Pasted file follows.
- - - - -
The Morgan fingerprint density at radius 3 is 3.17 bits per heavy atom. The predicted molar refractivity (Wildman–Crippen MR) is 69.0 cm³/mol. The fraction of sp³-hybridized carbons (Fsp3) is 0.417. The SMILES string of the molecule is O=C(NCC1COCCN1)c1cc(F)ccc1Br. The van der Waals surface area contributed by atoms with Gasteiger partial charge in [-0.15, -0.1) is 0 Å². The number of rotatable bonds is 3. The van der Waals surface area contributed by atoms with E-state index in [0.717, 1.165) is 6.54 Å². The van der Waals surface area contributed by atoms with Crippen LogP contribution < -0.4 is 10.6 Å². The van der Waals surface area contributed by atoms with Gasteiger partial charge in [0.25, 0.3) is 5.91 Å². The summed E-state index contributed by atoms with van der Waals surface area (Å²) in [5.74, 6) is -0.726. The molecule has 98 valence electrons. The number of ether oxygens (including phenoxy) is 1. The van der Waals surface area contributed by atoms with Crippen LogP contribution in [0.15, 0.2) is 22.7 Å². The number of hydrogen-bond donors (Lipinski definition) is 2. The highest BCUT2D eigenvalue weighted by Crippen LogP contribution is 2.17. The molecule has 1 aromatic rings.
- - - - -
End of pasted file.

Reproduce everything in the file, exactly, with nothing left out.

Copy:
The Morgan fingerprint density at radius 3 is 3.17 bits per heavy atom. The predicted molar refractivity (Wildman–Crippen MR) is 69.0 cm³/mol. The fraction of sp³-hybridized carbons (Fsp3) is 0.417. The SMILES string of the molecule is O=C(NCC1COCCN1)c1cc(F)ccc1Br. The van der Waals surface area contributed by atoms with Gasteiger partial charge in [-0.15, -0.1) is 0 Å². The number of rotatable bonds is 3. The van der Waals surface area contributed by atoms with E-state index in [0.717, 1.165) is 6.54 Å². The van der Waals surface area contributed by atoms with Crippen LogP contribution < -0.4 is 10.6 Å². The van der Waals surface area contributed by atoms with Gasteiger partial charge in [0.25, 0.3) is 5.91 Å². The summed E-state index contributed by atoms with van der Waals surface area (Å²) in [5.74, 6) is -0.726. The molecule has 98 valence electrons. The number of ether oxygens (including phenoxy) is 1. The van der Waals surface area contributed by atoms with Crippen LogP contribution in [0.15, 0.2) is 22.7 Å². The number of hydrogen-bond donors (Lipinski definition) is 2. The highest BCUT2D eigenvalue weighted by Crippen LogP contribution is 2.17. The molecule has 1 aromatic rings.